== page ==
There are fears that mosques in the UK may close permanently after the coronavirus lockdown.
The Muslim Council of Britain suggested mosques, which are publicly funded when people visit, will be hit hard as they have been closed during the coronavirus lockdown.
It comes as 23 April marks the beginning of the holy month of Ramadan, where Muslims across the world will spend the next four weeks fasting, praying and reflecting on life in their communities.
Harun Khan, secretary general of the Muslim Council of Britain, told Sky News: “Mosques will be hit very substantially. Majority of the mosques are run as charitable organisations. They rely heavily on the support they get from visitors and worshippers.
“That’s almost disappeared overnight. They are institutions that need to maintain themselves with staff that need to be paid. It’s a really, really challenging time. It will be a Ramadan like never before.”
In the midst of the COVID-19 pandemic, Muslims across the UK are preparing for drastic changes during the 30 days of fasting.
Ramadan is usually a time of breaking fast together, praying together and spending hours with family and friends, but with mosques shut and social distancing measures set to continue, the long lasting traditions will be scrapped.
Now many of the almost 2,000 mosques across the UK, which serve nearly three million Muslims, will be moving Ramadan into a virtual world.
As they adapt to the lockdown measures, they’re turning to social media and apps to keep in touch with worshippers by livestreaming motivational lectures, courses and prayers.
Green Lane Mosque in Birmingham is usually packed with around 3,000 worshippers a day during the holy month. It has been left deserted.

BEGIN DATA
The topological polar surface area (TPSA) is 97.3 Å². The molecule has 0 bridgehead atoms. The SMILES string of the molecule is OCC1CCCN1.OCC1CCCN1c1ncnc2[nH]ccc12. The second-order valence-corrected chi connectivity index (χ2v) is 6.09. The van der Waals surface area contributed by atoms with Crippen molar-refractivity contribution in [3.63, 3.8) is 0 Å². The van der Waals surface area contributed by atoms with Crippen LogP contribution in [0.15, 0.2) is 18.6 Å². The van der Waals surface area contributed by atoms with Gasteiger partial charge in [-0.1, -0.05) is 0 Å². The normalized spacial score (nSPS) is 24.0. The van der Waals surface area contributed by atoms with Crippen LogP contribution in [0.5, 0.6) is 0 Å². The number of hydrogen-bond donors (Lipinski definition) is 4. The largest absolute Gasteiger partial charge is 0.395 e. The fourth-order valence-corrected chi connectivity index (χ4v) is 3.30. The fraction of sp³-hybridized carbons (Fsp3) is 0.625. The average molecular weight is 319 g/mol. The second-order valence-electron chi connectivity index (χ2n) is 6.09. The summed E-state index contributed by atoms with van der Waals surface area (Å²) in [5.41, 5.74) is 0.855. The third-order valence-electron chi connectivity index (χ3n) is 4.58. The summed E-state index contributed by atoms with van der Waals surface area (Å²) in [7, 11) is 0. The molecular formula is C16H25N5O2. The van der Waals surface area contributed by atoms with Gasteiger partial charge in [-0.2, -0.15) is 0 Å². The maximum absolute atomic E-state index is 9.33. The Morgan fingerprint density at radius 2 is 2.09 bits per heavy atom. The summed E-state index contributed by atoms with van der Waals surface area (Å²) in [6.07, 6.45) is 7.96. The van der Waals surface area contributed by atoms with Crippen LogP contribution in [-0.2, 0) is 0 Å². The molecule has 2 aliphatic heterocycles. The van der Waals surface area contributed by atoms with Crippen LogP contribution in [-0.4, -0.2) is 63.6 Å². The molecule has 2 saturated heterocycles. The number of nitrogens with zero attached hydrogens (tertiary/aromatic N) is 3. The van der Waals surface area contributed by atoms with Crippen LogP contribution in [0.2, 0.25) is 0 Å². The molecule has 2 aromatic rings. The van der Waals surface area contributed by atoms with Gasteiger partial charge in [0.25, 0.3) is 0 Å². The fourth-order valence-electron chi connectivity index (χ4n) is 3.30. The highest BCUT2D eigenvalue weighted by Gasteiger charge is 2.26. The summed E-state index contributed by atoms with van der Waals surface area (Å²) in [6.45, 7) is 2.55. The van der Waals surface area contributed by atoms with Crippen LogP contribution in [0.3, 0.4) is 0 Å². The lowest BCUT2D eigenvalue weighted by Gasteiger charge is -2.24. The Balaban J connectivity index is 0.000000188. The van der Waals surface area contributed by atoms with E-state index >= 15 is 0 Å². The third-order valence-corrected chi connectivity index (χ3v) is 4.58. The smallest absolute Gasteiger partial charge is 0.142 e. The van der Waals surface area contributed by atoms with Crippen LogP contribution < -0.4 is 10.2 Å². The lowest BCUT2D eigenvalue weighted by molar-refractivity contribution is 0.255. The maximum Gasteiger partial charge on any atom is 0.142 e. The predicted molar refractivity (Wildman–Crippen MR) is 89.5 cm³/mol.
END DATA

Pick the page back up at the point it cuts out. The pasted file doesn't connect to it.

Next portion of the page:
The head of welfare services at the mosque, Salim Ahmed, said: “It’s very strange. Coming to the mosque is part of our social life as well as worship life. But we have to follow the rules.
“Normally outside of the lockdown you’d have classes going on, women’s classes, educational classes and the congregation coming in five times a day, now there’s none of that in here.
“Ramadan is normally a time for gatherings and socialising, that has to stop now. We need to take safety seriously. We’re making clear messages about staying home and the importance of not going out during Ramadan.”
Speaking about their shift to online services, Mr Ahmed added: “A lot of what we’re doing is moving online, we’re going to have six hours of content, talks and reminders about Ramadan and Islamic reminders.
“There’ll also be live broadcasts of the call to prayer and Quran recitation for those who would usually enjoy coming to the mosque to read the holy book.”
Haniya Adam, social media manager who also works at Green Lane Mosque, said she’s never seen the building so quiet.
She said: “It feels quite sad walking in here. There’s a hit of loneliness and it really summarised the whole COVID-19 situation.
“Normal circumstances, this masjid (mosque) would be completely packed out for Ramadan. People coming to pray and preparing meals for Iftar (the breaking of the fast). Nobody I know has seen anything like this.”
In the government’s daily briefing, Health Secretary Matt Hancock spoke directly to the British Muslim community.
He said: “This Ramadan, many Muslims who serve their country in the NHS and the armed forces and in so many other ways, will not be sharing the joy of this month as they normally do.
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